Filed under: — Doug Contreras @ 3:33 am on

Way back when and on more occasions than I care to remember, factory workers would complain to me that their immediate supervisors were playing favorites. Most often this issue surfaced as a result of overtime assignments or during layoffs & recalls. Until I was asked for some advice on this subject from a friend of a friend, I had forgotten how I made this a problem of the past.

As one who has managed companies in both union and non-union environments, I learned that this type of grievance was noticeably absent in union shops. In my opinion, the reason was simple - the contract generally provided a negotiated set of rules that addressed issues like the awarding of overtime or selecting personnel for layoffs and recalls. Even in instances where contracts were lopsided in the favor of the company, employees accepted the rules as long as they were uniformly applied.

So if you have a non-union shop, consider a written procedure that is published for all to understand and follow. Set up your procedure in a way that satisfies your needs and prevents the possibility of subjectivity on the part of your supervisors. Make sure the procedure is well-publicized and uniformly enforced.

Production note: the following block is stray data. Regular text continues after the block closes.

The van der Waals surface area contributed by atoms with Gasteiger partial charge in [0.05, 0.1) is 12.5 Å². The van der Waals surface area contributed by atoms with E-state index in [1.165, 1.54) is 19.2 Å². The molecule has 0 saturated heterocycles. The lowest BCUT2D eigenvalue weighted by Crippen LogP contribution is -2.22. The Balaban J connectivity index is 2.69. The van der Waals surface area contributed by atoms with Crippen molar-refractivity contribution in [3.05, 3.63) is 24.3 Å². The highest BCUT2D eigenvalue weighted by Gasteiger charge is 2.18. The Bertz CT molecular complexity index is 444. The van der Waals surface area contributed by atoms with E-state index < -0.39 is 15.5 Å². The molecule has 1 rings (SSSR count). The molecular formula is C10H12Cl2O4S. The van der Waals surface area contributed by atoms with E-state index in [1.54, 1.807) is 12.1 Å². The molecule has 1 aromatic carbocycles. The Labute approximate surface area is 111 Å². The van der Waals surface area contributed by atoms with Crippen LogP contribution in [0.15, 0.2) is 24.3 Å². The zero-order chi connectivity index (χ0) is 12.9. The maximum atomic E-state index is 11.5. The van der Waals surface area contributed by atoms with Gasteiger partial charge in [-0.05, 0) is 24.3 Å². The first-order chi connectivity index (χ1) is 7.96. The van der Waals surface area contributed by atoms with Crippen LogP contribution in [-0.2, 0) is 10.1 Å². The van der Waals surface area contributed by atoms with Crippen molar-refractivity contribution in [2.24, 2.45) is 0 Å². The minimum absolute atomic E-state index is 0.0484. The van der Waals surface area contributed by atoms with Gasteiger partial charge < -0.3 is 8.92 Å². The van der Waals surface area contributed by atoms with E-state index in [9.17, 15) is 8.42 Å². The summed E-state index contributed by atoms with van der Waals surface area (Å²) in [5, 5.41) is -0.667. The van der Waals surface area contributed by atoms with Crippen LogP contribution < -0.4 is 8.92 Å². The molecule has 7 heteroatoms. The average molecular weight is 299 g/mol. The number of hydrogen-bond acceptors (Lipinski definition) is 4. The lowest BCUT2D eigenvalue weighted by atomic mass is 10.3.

For example, equitable distribution of overtime could be accomplished by using a rotating list. Such a procedure might be written up as follows:

Equitable Distribution of Overtime

  1. The VP of Operations and the Director of HR will set minimum measurable performance standards for each job category.
  2. For each job category, HR will prepare a list of workers who meet the minimum standard. Each list will be prepared in descending seniority order.
  3. As overtime is needed, the immediate supervisor will ask each person starting with the most senior and record the date and time.
  4. A decline to work counts as having worked.
  5. The supervisor will rotate down through the list giving each person a chance.
  6. After three passes through the list, the list will be returned to HR and the process will be repeated going back to step #2.

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